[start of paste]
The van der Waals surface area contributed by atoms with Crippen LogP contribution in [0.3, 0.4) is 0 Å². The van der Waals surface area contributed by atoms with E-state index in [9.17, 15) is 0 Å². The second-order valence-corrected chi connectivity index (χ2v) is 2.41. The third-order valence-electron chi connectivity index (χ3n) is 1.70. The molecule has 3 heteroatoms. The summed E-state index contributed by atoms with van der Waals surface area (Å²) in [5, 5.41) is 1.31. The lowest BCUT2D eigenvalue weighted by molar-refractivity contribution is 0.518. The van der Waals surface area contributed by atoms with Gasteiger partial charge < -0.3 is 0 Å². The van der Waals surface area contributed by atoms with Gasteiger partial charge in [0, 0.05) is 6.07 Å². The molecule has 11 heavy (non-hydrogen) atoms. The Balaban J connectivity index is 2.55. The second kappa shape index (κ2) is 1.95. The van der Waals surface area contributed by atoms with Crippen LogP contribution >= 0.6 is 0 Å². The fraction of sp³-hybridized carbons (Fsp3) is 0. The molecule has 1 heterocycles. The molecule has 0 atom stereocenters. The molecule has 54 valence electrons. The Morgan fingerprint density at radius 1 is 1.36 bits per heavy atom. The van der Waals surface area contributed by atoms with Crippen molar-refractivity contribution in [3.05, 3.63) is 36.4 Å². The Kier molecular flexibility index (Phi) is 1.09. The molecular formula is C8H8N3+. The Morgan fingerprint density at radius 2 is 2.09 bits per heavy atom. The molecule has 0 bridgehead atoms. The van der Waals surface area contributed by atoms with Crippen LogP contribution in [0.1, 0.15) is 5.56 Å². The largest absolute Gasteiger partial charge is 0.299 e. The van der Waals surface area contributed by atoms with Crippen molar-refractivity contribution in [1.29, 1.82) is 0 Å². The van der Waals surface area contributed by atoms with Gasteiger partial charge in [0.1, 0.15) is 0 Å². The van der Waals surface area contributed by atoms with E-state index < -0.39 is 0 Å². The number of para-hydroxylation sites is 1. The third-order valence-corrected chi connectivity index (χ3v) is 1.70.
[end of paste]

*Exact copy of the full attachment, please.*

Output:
The van der Waals surface area contributed by atoms with Crippen LogP contribution in [0.3, 0.4) is 0 Å². The van der Waals surface area contributed by atoms with E-state index in [9.17, 15) is 0 Å². The second-order valence-corrected chi connectivity index (χ2v) is 2.41. The third-order valence-electron chi connectivity index (χ3n) is 1.70. The molecule has 3 heteroatoms. The summed E-state index contributed by atoms with van der Waals surface area (Å²) in [5, 5.41) is 1.31. The lowest BCUT2D eigenvalue weighted by molar-refractivity contribution is 0.518. The van der Waals surface area contributed by atoms with Gasteiger partial charge < -0.3 is 0 Å². The van der Waals surface area contributed by atoms with Gasteiger partial charge in [0, 0.05) is 6.07 Å². The molecule has 11 heavy (non-hydrogen) atoms. The Balaban J connectivity index is 2.55. The second kappa shape index (κ2) is 1.95. The van der Waals surface area contributed by atoms with Crippen LogP contribution >= 0.6 is 0 Å². The fraction of sp³-hybridized carbons (Fsp3) is 0. The molecule has 1 heterocycles. The molecule has 0 atom stereocenters. The molecule has 54 valence electrons. The Morgan fingerprint density at radius 1 is 1.36 bits per heavy atom. The van der Waals surface area contributed by atoms with Crippen molar-refractivity contribution in [3.05, 3.63) is 36.4 Å². The Kier molecular flexibility index (Phi) is 1.09. The molecular formula is C8H8N3+. The Morgan fingerprint density at radius 2 is 2.09 bits per heavy atom. The molecule has 0 bridgehead atoms. The van der Waals surface area contributed by atoms with Crippen LogP contribution in [0.1, 0.15) is 5.56 Å². The largest absolute Gasteiger partial charge is 0.299 e. The van der Waals surface area contributed by atoms with Crippen molar-refractivity contribution in [1.29, 1.82) is 0 Å². The van der Waals surface area contributed by atoms with Gasteiger partial charge in [0.1, 0.15) is 0 Å². The van der Waals surface area contributed by atoms with E-state index < -0.39 is 0 Å². The number of para-hydroxylation sites is 1. The third-order valence-corrected chi connectivity index (χ3v) is 1.70.